Djokovic, Sharapova headline day one at US Open

Novak Djokovic during his Wimbledon match against Roger Federer in southwest London on July 6, 2014 - by Carl Court

The world number one from Serbia and women's French Open champion Maria Sharapova are the star attractions on the opening day of the year's last Grand Slam -- set to shine under the lights on Arthur Ashe Stadium court.

With two-time defending women's champion Serena Williams and five-time men's champion Roger Federer waiting in the wings, Monday's slate featured two other former champions in Andy Murray and Venus Williams, along with 2014 Australian Open winner Stan Wawrinka and women's world number two Simona Halep.

World number one Djokovic, recently married and soon to be a father for the first time, is gunning for a fifth straight US Open finals appearance and a second title to add to the one he won in 2011.

He was set for a first career meeting with Diego Schwartzman, a 22-year-old from Argentina who is playing in his second career Grand Slam and the first tour-level hardcourt tournament of his career.

"I know he's very quick on the court," Djokovic said. "He's had his best results on clay. It's obviously always tricky to play against somebody I never faced before. And playing on the center court for Schwartzman will be a unique experience. 

"He definitely has nothing to lose. I'm going to try to use my experience playing many matches on the center court and get a win."

Sharapova, who won her fifth career Grand Slam title at Roland Garros this year, returns to Flushing Meadows after missing last year's US Open with a shoulder injury.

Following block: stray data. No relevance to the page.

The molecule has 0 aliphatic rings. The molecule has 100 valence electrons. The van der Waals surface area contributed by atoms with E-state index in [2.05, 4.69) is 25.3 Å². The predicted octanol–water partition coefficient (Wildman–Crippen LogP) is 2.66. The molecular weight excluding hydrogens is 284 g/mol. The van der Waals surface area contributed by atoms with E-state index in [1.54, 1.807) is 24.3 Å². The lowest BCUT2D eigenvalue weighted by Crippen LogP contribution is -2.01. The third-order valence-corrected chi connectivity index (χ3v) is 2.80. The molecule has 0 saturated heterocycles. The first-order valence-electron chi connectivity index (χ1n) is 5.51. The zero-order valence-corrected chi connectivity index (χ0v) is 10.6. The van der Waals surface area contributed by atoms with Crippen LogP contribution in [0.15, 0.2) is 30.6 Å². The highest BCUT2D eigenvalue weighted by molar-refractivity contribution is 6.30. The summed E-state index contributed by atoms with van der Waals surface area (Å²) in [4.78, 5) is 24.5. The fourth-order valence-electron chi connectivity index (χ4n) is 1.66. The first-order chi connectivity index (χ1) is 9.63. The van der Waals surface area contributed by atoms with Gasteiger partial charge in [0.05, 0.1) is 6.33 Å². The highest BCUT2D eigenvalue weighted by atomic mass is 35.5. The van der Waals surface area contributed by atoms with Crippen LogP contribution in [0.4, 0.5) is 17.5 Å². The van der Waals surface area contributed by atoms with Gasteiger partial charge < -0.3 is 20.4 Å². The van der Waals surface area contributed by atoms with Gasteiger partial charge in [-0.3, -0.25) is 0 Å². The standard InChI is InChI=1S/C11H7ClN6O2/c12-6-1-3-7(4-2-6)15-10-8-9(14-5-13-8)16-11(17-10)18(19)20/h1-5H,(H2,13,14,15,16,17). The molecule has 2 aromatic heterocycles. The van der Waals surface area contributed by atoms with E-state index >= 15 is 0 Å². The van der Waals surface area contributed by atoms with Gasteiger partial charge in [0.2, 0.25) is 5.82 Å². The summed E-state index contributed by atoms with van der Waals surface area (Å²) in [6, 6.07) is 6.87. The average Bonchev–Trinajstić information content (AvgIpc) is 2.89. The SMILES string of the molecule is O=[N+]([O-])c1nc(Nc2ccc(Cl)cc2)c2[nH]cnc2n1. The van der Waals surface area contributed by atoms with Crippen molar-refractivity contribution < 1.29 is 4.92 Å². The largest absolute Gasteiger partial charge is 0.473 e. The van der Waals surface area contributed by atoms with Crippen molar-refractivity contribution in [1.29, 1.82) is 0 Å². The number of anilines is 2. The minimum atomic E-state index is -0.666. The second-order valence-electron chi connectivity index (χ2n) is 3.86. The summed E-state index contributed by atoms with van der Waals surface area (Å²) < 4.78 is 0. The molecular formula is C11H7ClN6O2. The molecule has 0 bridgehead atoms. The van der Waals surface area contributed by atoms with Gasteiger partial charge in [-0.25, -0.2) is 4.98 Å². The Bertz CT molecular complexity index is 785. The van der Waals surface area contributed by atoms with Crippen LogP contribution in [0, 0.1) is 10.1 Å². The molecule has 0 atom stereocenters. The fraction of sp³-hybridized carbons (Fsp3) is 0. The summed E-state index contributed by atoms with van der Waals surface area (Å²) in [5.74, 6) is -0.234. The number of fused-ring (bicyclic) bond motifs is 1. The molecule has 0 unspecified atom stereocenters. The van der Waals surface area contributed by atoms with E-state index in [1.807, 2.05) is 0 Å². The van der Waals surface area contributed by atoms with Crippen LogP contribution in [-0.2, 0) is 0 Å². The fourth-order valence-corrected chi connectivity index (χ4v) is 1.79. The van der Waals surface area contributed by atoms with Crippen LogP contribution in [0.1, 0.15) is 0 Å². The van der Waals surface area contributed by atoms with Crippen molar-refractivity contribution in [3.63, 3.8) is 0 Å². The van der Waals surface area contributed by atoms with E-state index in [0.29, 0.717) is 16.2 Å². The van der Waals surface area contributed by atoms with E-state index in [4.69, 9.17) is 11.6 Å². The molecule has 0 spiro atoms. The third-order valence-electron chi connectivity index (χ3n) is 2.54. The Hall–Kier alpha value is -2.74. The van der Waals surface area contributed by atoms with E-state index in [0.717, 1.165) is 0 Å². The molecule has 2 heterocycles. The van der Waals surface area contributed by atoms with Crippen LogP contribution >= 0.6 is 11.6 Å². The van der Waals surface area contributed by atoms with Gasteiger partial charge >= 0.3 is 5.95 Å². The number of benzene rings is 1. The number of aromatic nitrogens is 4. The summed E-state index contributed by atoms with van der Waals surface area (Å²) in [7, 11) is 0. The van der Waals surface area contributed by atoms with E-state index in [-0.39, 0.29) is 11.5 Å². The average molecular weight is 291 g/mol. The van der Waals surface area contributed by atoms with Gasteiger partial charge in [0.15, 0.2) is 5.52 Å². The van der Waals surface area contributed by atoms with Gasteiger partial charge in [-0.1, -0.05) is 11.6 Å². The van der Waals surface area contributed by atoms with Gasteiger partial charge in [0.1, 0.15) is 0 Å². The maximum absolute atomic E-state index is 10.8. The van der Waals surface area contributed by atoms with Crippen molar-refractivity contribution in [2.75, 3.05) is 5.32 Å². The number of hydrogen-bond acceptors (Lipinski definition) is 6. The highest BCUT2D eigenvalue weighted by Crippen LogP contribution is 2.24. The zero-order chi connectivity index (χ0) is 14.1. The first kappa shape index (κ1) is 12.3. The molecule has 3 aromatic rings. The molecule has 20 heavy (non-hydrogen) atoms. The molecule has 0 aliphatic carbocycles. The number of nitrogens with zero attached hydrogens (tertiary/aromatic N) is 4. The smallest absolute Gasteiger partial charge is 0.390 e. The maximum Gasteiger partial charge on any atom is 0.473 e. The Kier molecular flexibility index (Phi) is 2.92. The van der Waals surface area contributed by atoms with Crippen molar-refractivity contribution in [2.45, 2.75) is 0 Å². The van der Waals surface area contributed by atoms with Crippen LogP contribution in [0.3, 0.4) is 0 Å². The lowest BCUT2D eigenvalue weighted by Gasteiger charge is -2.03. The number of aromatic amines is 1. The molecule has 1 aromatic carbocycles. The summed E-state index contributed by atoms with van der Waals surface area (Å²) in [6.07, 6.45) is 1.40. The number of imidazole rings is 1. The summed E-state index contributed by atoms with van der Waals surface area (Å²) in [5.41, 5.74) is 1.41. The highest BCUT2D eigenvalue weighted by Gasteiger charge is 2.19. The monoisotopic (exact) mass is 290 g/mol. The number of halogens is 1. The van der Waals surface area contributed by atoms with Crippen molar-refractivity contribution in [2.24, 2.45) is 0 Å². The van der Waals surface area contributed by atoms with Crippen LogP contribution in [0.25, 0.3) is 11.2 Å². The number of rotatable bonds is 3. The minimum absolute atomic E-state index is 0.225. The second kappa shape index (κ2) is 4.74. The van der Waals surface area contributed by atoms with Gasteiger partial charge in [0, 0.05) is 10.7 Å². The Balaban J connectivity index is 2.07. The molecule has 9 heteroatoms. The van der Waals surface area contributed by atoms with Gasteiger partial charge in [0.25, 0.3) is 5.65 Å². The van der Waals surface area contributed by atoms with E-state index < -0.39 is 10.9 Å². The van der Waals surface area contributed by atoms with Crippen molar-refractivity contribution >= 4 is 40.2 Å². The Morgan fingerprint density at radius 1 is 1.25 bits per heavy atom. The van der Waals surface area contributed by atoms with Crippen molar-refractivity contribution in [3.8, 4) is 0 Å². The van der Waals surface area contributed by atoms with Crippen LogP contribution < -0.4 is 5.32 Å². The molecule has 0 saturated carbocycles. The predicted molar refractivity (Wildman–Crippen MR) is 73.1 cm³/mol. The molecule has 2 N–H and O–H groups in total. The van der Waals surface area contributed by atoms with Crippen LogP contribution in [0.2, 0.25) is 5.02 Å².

Although the former world number one is now sixth in the world rankings and seeded fifth, she's a favorite to challenge defending champion Williams for the title.

Sharapova acknowledged that first round opponent Maria Kirilenko was a potentially tough foe.

A former top-10 player, Kirilenko has dropped to 113th amid a spate of injuries and hasn't played since Wimbledon.

Sharapova has won five of their seven career meetings, but fellow Russian Kirilenko has gotten the better of Sharapova on a major stage -- at the Australian Open in 2010.

One of their most memorable clashes came at Indian Wells in 2012, where Kirilenko was penalized for noisily tapping her racquet like a hockey stick as Sharapova set up for a shot.

"It's one thing if you do it once, but I think she did it three or four times," Sharapova said at the time. "She forgot, I think, the sport."

- First match always tricky -

Earlier on Ashe, two-time US Open winner Venus Williams, 34, took on 43-year-old Kimiko Date-Krumm of Japan, and Switzerland's Wawrinka, the third seed, faced Czech Jiri Vesely.

Eighth-seeded Murray, who hasn't reached a final since winning Wimbledon in 2013, faced a potentially awkward opener against Robin Haase of the Netherlands.

Halep, runner-up to Sharapova at Roland Garros, shook off first-round jitters to defeat unranked US wildcard Danielle Rose Collins 6-7 (2/7), 6-1, 6-2.

Halep survived 33 unforced errors to put away US collegiate standout Collins in just under two hours.

In contrast, Polish fourth seed Agnieszka Radwanska needed just 47 minutes to rout Canadian Sharon Fichman 6-1, 6-0.

Radwanska, who has never got beyond the fourth round in New York, allowed her 112th-ranked opponent just three points in the second set.

"First match is always tricky, but I think today everything was working my way -- a pretty good start for me," said Radwanska, who warmed up for the US Open with a title in Montreal.

The world number five said she has her sights set on reaching the quarter-finals -- as she has at least once at every other Grand Slam.

"I will do everything to do that," she said. "I hope (to go) even deeper, but let's focus on that first and then we will see."